Tumor Signaling and Angiogenesis Program
Professor, Biochemistry and Molecular Biology
Professor, Graduate Studies
Interim Section Chief, Pediatric Hematology/Oncology
Francis J. Tedesco Distinguished Chair, Pediatric Hematology/Oncology
Director, Pediatric Sickle Cell Program
Member, Vascular Biology Center
Georgia Cancer Center
1410 Laney Walker Blvd., CN-4112
Phone: 706-721-3626 office
Phone: 706-721-6895 laboratory
My laboratory research program involves developing new therapies for people with sickle cell disease. We are developing new drugs and genetic ways to increase the expression of fetal hemoglobin to block the negative effects of sickle hemoglobin. Several new agents are being tested in my laboratory using cells in culture and the sickle cell mouse model.
For over 20 years, research in my laboratory has focused on erythroid development as it relates to hemoglobin synthesis and globin gene regulation with the goal to design novel strategies to induce fetal hemoglobin synthesis for treating sickle cell disease. In the mid-1990s my laboratory pioneered in vivo drug treatment in the µLCRAγ transgenic mouse and later the β-YAC mouse model. We were the first to demonstrate the ability to induce γ-globin expression using butyrate and 5-azacytidine in β-YAC mice; this model was later used to discover novel short-chain fatty acid derivatives that induce γ-globin. These agents are currently in clinical testing as novel fetal hemoglobin inducers. More recently the work in my laboratory was expanded to include microRNA (miRNA) work. We demonstrated a role of miR-34a in γ-globin regulation through silencing the repressor molecule, Stat3. We conducted a genome-wide miRNA screen using reticulocytes isolated from children with sickle cell disease and identified miR-144 among others differentially expressed in children with low and high fetal hemoglobin levels.
In parallel with my research program, over the last 25 years I have personally trained over 80 individuals including master’s thesis and pre-doctoral candidates, postdoctoral fellows, and junior faculty members to conduct basic and translational research. In 2006, I was awarded a National Heart Lung and Blood Institute (NHLBI) R25 grant to establish a Summer Institute Programs to Increase Diversity (SIPID), with subsequent renewals as the PRIDE-Functional and Translational Genomics of Blood Disorders Program. I serve as program director. The primary focus of PRIDE is technical skills enhancement, intense mentoring, and teaching grant writing skills to aide mentees in achieving extramural funding. We have trained 76 underrepresented junior faculty members under my leadership. I also serve as director of the Hemoglobinopathy Translational Skills Development Core (HTRC) program funded by NHLBI. We have supported the training of five junior faculty at Augusta University.
Pediatric Sickle Cell Program
I am fully engaged as a member of the Augusta University Sickle Cell Research Center. As the Director of the Pediatric Sickle Cell Program we provide medical services for over 800 children at the Children’s Hospital of Georgia in Augusta and five outreach clinics in rural South Georgia in partnership with the Georgia Department of Public Health. More recently we established a telemedicine program to increase access to care for children in South Georgia to improve standard of care for hydroxyurea therapy and genetic education for sickle cell trait. We conduct clinical trials and genetic studies to enhance translational research conducted in my laboratory.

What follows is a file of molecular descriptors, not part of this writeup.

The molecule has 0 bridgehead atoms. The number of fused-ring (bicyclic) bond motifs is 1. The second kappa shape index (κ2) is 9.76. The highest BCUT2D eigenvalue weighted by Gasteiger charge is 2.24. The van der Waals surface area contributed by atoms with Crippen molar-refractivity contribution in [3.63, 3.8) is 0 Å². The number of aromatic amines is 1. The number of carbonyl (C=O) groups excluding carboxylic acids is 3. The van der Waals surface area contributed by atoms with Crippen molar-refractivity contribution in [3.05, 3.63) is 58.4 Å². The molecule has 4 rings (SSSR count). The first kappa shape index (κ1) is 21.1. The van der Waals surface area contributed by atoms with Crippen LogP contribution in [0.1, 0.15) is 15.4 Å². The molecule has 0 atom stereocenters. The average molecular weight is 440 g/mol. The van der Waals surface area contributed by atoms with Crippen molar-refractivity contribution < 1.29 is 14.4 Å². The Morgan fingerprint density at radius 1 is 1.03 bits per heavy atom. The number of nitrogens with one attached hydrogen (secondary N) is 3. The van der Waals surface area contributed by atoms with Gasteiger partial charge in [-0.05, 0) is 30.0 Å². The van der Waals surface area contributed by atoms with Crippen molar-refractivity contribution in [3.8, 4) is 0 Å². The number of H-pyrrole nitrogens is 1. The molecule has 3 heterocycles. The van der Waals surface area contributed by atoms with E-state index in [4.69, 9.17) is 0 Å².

Lifetime Diversity Champion Award, University of Texas at Dallas, 2010
Augusta University, Faculty Senate Basic Science Faculty Award, 2013
Black History Month Faculty Recognition Celebration-“Recognition of the best and brightest African American Faculty”, Augusta University, 2016
SEBM Burt Sobel Preclinical and Translational Best Paper Award for 2017, “A case-control genome-wide association study identifies genetic modifiers of fetal hemoglobin in sickle cell disease” April 2017
Honorific Award for Leadership in Promoting Diversity, American Society of Hematology, December 2017
The Role of Endothelin-1 in Sickle Cell Disease-Translational Research Skills Development Core (TRC), National Heart Lung and Blood Institute, $5,792,500 (2013-2018); U01 HL117684; Pace (Director HTRC; Co-Investigator)
State of Georgia Newborn Screening Program, Georgia Department of Public Health, $311,000 (2015-2020); Pace (Director, Pediatric Sickle Cell Program)
Gamma Globin Induction: Molecular and Cell-Based Strategies, National Heart Lung and Blood Institute $1,000,000 (2014-2018); R01 HL069234 Pace (PI/PD)
PRIDE-Functional and Translational Genomics of Blood Disorders, National Heart Lung and Blood Institute, $1,375,000 (2014-2018); R25 HL085070; Pace (PI/PD)
State of Georgia Newborn Screening Program, Georgia Department of Health, $311,000 (2015-2020); Pace (Director, Pediatric Sickle Cell Program)
Implementation of Medical Homes for Evidence Based Care of Adolescents/Adults with Sickle Cell Disease, National Heart Lung and Blood Institute, $62,000 (2016-2022); 1U01HL134004; Kutler/Gibson (PI), Pace (Co-Investigator)
Preclinical characterization of PB-04 as a fetal hemoglobin inducer in β-YAC transgenic mice, Leidos Biomedical Research, NIH/NCATS, $329,895 (2016-2017); Pace (PI/PD)
Gamma Globin Induction: Molecular and Cell-Based Strategies, National Heart Lung and Blood Institute, Diversity Supplement $79,037 (2016-2018); R01 HL069234-11S1 Pace (PI/Mentor), Nicole Lopez (graduate student)
American Society of Hematology Minority Medical Student Award Program, $10,000 (2017-present), Augusta University, Pace (Mentor), David Foreman (medical student)